Friday, October 18, 2013

The truth about government debt

Jim Stanford writes an enlightening piece about government debt titled, The only thing we have to fear? Fear of debt itself.

Nothing personal

The first mistake people make about government debt is equating it with personal debt. It is actually more like corporate debt.

People have life cycles: they get in debt young buying a house. Then they eventually pay off the house and save money for retirement. Governments don't have life cycles.

Debt burden

A government's debt burden is measured in debt/GDP. (Debt divided by GDP.) The higher the number the worse it is.

This means there are two ways of paying down debt: a) decrease the debt directly by running a budget surplus; or b) increase economic (GDP) growth — grow our way out of debt.

Austerity in a slump

John Maynard Keynes — the father of mixed-market economics which created modern living standards in the post-war era — summed it up best: “the boom, not the slump, is the time for austerity.”

What happens when debt is paid down in a slump? It causes GDP growth to slow — or contract (a recession) — which makes the debt burden worse!

Self-defeating austerity

This is why bond-rating agency Standards & Poor's panned Europe's austerity plan of 2011:

We believe that a reform process based on a pillar of fiscal austerity alone risks becoming self-defeating, as domestic demand falls in line with consumers’ rising concerns about job security and disposable incomes, eroding national tax revenues.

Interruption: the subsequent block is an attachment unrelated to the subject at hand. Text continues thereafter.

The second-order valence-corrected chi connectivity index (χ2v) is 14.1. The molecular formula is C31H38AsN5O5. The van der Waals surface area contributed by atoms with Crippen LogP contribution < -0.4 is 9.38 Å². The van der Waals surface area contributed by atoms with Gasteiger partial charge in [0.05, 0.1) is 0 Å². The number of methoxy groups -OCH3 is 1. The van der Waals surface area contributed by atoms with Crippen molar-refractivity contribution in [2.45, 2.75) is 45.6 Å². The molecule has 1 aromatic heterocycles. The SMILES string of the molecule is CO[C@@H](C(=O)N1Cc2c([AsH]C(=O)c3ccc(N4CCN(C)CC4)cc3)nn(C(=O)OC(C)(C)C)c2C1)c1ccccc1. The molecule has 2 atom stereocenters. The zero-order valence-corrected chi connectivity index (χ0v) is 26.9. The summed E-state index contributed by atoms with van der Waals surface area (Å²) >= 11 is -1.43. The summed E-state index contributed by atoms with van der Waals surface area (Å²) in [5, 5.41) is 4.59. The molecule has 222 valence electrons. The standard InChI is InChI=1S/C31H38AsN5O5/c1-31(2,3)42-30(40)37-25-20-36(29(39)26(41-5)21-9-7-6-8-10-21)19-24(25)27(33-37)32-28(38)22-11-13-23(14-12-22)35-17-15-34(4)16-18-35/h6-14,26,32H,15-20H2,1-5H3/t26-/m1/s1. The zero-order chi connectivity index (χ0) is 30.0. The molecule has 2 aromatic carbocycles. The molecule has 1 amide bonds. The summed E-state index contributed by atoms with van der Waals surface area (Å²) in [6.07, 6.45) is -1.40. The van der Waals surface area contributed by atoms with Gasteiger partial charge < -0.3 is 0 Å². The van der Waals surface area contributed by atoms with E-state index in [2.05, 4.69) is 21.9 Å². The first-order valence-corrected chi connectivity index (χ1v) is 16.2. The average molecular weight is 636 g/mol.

Post-war way

After WW2, governments had far greater debt burdens that we have today. How did they approach the problem? They spent money big time!

“Canada finished the Second World War with public debt equal to over 150 per cent of GDP. But we never obsessed about ‘paying off’ that debt. Instead, policy-makers unleashed decades of vibrant growth — not by cutting public spending but by increasing it, on things like highways, seaways, medicare and pensions.”

This produced unprecedented economic growth — an economic golden age — where all levels of society benefitted — not just the rich (like over the past 30 years.)

Using the mixed-market method we paid down debt to 17% (!) by 1973. It's now back up to 87%.

Conclusion

Thirty years of free-market reforms have caused all the economic problems we face today — including the global economic meltdown of 2008. It's time to abandon failed ideology for what's proven to work wonders: centrist Keynesian economics.

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